In the past month, a number of highly-regarded performers have passed away. Of special note, because of his drug-related death at such a young age, the loss of Philip Seymour Hoffman has seemed particularly tragic.
But, from a personal perspective, the two iconic performers whose deaths resonated most with me were actor Peter O'Toole and comedy genius Sid Caesar. In differing ways, their lives intersected with mine in a manner that had a profound impact.
Though I've been a licensed psychotherapist for the past 26 years, in my prior career I was a Hollywood screenwriter. One of the scripts I co-wrote was for a film called My Favorite Year, which starred Peter O'Toole and featured a fictional 1950s TV comic named King Kaiser -- who was based on Sid Caesar.
As the character named Alan Swann -- a thinly-disguised Errol Flynn -- O'Toole gave what I and many of his fans consider one of his best performances. He perfectly captured Flynn's exuberance, narcissism and insecurity -- as well as the famous swashbuckler's self-deprecating wit.
In the role of King Kaiser -- host of a weekly comedy series based on Your Show of Shows -- Joseph Bologna replicated Sid Caesar's enormous personal energy, embodying his infamous anger as well as his comedic intensity.
Both O'Toole and Caesar were, in their heyday, larger than life personalities. Famous for their struggles with alcohol, they were willing to live life on their own terms -- even when the consequences of that choice caused them more grief than glory.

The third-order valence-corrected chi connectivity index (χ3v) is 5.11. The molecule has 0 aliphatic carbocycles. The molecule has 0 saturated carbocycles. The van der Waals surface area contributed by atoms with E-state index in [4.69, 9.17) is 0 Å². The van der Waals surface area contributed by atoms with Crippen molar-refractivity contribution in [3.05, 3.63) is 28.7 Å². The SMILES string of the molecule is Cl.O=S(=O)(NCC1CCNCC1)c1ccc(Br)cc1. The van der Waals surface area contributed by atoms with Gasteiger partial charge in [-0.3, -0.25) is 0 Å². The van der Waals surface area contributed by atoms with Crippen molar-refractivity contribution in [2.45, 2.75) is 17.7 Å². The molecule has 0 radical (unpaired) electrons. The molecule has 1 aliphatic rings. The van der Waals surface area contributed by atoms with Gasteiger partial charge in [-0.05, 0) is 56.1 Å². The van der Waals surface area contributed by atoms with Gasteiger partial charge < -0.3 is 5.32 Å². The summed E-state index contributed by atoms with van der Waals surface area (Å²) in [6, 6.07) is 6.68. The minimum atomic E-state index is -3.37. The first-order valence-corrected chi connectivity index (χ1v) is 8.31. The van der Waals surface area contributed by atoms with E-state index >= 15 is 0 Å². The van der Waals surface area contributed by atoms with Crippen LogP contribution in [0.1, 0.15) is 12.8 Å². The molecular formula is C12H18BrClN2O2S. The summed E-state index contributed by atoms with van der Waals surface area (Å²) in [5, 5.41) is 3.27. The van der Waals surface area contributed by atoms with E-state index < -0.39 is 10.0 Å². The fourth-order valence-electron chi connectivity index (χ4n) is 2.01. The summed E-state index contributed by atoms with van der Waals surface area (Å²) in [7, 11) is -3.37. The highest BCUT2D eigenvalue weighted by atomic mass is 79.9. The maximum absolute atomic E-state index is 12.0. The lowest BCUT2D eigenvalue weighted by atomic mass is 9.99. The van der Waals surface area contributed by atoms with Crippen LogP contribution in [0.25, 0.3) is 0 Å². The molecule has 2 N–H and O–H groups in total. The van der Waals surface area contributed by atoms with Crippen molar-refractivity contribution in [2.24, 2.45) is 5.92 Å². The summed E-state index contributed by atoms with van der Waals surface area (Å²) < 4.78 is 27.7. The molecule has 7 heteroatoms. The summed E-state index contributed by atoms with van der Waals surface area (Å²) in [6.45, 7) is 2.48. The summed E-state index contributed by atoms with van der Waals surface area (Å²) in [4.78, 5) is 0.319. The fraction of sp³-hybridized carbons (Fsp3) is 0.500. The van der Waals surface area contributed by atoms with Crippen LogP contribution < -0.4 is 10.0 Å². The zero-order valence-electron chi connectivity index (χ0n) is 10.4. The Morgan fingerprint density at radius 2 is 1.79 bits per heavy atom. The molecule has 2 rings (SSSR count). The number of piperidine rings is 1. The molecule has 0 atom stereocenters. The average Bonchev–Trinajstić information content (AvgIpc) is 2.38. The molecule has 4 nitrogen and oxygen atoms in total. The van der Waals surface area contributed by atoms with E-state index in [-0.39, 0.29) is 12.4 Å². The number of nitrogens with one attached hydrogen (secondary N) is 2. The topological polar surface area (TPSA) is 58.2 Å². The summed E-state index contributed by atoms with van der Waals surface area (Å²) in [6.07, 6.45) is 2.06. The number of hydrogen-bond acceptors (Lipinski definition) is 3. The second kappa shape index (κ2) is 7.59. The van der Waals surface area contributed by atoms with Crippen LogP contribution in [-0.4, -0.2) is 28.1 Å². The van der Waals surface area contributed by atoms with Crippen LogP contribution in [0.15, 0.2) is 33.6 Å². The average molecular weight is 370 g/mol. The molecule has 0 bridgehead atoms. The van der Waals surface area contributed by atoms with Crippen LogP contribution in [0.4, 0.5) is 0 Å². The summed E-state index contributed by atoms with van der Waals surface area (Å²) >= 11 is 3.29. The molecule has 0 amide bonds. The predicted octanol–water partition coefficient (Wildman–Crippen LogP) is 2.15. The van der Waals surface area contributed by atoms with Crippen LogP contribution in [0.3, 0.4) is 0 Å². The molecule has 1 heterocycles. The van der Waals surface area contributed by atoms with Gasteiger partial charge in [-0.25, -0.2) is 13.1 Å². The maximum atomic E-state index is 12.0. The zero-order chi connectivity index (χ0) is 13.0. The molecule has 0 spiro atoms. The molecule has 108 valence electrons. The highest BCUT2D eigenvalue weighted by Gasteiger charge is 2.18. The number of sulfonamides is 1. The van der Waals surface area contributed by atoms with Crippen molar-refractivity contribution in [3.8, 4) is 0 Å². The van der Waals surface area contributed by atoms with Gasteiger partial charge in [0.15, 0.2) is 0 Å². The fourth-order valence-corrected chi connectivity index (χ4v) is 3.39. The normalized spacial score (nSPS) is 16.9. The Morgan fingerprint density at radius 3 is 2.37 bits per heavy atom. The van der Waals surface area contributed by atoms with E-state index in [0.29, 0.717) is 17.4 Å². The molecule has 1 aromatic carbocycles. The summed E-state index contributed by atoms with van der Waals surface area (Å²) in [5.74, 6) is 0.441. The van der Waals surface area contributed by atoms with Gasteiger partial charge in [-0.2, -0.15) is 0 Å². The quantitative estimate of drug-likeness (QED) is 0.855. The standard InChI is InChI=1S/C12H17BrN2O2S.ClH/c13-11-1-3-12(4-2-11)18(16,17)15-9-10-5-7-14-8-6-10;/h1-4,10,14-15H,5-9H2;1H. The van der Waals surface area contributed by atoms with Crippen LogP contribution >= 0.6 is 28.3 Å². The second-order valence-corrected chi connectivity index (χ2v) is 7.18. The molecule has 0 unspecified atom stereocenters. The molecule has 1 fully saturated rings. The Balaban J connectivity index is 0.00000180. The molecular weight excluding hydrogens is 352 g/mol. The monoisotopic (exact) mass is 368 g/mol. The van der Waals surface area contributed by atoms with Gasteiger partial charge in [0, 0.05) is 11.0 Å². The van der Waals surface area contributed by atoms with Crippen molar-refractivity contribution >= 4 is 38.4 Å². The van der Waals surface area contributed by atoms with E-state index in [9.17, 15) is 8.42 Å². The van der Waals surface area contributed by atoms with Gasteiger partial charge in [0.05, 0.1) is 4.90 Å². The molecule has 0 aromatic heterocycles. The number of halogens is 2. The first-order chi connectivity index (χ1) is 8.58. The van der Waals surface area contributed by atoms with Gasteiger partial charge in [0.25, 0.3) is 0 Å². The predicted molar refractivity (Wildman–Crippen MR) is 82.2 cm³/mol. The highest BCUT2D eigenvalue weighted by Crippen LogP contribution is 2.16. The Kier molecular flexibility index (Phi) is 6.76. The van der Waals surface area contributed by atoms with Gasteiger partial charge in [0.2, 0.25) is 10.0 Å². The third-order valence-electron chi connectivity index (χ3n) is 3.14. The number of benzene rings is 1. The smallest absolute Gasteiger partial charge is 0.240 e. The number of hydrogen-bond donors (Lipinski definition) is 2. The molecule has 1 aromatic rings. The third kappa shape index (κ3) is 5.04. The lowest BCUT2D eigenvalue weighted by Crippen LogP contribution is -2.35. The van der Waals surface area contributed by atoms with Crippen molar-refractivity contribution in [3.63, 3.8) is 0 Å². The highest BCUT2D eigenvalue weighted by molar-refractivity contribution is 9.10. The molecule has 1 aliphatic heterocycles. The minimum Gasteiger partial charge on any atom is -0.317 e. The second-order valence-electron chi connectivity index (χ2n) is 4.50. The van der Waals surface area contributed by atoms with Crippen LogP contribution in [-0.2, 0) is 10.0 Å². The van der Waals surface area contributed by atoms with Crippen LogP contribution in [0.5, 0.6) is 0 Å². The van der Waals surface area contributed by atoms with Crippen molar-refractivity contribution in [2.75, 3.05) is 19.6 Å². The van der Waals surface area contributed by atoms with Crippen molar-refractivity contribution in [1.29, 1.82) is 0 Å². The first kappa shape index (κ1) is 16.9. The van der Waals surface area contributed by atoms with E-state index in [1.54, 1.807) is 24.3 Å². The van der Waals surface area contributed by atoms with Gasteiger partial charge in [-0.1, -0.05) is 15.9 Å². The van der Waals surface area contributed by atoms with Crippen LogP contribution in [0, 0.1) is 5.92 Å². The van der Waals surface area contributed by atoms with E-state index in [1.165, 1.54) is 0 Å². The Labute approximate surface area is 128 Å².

Regardless, each, in my opinion, should have been given the opportunity to work much more than they did. Especially when both performers were at the top of their game. That they weren't always afforded that opportunity is our collective loss. In fact, it's unlikely that we'll see many performers of their monumental talent and outsized personalities again.
When each of their deaths were reported in the news, I thought of something a friend of mine had said when film director Stanley Kubrick died. "Well, that's one more fallen redwood in a rapidly dwindling forest."
That forest is now missing two more redwoods.
As a fan, and as a former screenwriter who'd once been professionally connected -- at least tangentially -- with both men, I mourn the passing of Peter O'Toole and Sid Caesar. And offer a posthumous thanks for the richness that each added to my life.
Rest in Peace.
A former Hollywood screenwriter, Dennis Palumbo is a licensed psychotherapist and author of Writing From the Inside Out. He also writes the Daniel Rinaldi mystery series.